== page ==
Chapter 1: A crowd of dull, lifeless-looking people has gathered outside the door of a prison in seventeenth-century Boston. The building’s heavy oak door is covered with iron spikes, and the prison appears to have been built to hold criminals. No matter how hopeful the founders of new colonies may be, the narrator tells us, they consistently provide for a prison and a cemetery almost immediately. The one optimistic element in the otherwise dreary scene is the rosebush that grows next to the prison door. The narrator hints that it offers a reminder of nature’s kindness to the convicted; for his tale, he says, it will provide either a “sweet moral blossom” or else some relief in the face of merciless sadness and despair.
Chapter 2: As the crowd watches, Hester Prynne, a young woman holding an infant, appears from the prison door and makes her way to a raised platform, where she is about to be publicly condemned. The women in the crowd make critical comments about Hester; they particularly criticize her for the style of the embroidered badge on her chest—a letter “A” stitched in gold and scarlet. From the women’s conversation and Hester’s recollections as she walks through the crowd, we can assume that she has committed adultery and has given birth to an illegitimate child, and that the “A” on her dress stands for “Adulterer.” The beadle calls Hester forward. Scenes from Hester’s early life flash through her mind: she sees her parents standing in front of their home in England, then she sees a “misshapen” or twisted, scholar, much older than herself, that she married and followed to Europe. But now the present overcomes her, and she unconsciously squeezes the baby in her arms, causing it to cry.
Chapter 3: In the crowd that surrounds the scaffold, Hester spots her husband, who sent her to America but never fulfilled his promise to follow her. Though he is dressed in a combination of traditional European clothing and Native American clothes, she recognizes him by his slightly deformed shoulders. Hester’s husband (who in the next chapters calls himself Roger Chillingworth) gestures to Hester that she should not reveal his identity. He then turns to a stranger in the crowd and asks about Hester’s crime and punishment, explaining that he has been held captive by Native Americans and has just arrived in Boston. The stranger tells him that Hester is the wife of an educated Englishman and was living with him in Amsterdam when he decided to immigrate to America. The man sent Hester to America and stayed behind for business, but he never joined Hester in Boston. Chillingworth says that Hester’s husband must have been thoughtless to think he could keep a young wife happy, and he asks the stranger about the identity of the baby’s father. The stranger tells him that Hester refuses to reveal her fellow sinner. As punishment, she has been sentenced to three hours on the scaffold and a lifetime of wearing the scarlet letter on her chest. The narrator then introduces us to the town fathers who are in judgment of Hester Prynne: Governor Bellingham, Reverend Wilson, and Reverend Dimmesdale. Dimmesdale, a young minister who is famous for his articulate speaking, religious passion, and theological expertise, is told to demand that Hester say the name of her child’s father. He tells her that she should not protect the man’s identity out of pity, but when she repeatedly refuses he does not press her further. Reverend Wilson then steps in and delivers a disapproving sermon on sin, frequently referring to Hester’s scarlet letter, which seems to the crowd to glow and burn. Hester bears the sermon patiently, hushing Pearl when she begins to scream. At the conclusion of the sermon, Hester is brought back to the prison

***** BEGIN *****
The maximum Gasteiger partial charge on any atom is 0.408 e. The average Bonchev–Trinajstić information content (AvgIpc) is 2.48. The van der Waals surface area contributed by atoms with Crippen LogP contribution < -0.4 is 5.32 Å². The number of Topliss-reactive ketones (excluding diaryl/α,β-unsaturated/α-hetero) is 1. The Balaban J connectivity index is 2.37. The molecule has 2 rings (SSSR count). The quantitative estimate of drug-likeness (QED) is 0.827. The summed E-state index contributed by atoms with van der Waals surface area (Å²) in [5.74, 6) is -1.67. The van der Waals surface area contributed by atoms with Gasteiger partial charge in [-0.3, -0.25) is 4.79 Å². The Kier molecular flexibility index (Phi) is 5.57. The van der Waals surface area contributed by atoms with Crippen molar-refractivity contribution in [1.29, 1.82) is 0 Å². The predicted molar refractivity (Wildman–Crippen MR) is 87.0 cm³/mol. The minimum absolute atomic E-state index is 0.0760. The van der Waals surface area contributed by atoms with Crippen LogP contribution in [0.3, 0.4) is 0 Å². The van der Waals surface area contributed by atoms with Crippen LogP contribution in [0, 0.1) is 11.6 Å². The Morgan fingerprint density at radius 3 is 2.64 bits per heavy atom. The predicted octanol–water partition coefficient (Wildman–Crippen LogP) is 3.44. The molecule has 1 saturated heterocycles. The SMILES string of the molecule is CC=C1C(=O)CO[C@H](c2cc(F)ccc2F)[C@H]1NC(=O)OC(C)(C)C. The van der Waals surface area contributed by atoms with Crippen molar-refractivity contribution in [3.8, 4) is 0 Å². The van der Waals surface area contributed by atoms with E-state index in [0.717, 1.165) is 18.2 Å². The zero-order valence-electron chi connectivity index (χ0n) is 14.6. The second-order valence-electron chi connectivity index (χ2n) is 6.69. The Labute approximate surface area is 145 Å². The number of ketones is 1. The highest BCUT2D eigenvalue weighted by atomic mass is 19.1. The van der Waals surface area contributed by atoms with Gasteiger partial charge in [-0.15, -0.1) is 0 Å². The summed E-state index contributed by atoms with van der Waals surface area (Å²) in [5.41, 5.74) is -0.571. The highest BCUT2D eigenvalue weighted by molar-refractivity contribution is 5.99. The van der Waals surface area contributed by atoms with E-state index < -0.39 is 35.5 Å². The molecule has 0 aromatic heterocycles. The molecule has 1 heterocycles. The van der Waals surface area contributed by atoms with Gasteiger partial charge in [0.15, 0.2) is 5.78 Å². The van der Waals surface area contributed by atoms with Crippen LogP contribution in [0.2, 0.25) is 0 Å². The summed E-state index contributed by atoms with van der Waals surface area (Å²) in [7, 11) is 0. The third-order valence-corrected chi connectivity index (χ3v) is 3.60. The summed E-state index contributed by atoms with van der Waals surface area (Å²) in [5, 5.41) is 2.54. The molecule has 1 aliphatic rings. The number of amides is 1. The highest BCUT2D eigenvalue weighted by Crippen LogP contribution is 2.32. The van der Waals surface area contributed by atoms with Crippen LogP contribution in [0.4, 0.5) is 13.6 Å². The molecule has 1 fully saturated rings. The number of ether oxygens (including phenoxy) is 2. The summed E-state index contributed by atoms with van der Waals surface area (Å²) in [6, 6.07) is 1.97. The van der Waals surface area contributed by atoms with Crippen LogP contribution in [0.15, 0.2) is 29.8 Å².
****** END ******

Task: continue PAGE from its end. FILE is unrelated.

Chapter 4: Hester and her husband come face to face when he is called to her prison cell for medical reasons. Chillingworth has promised the warden that he can make Hester more “amenable to just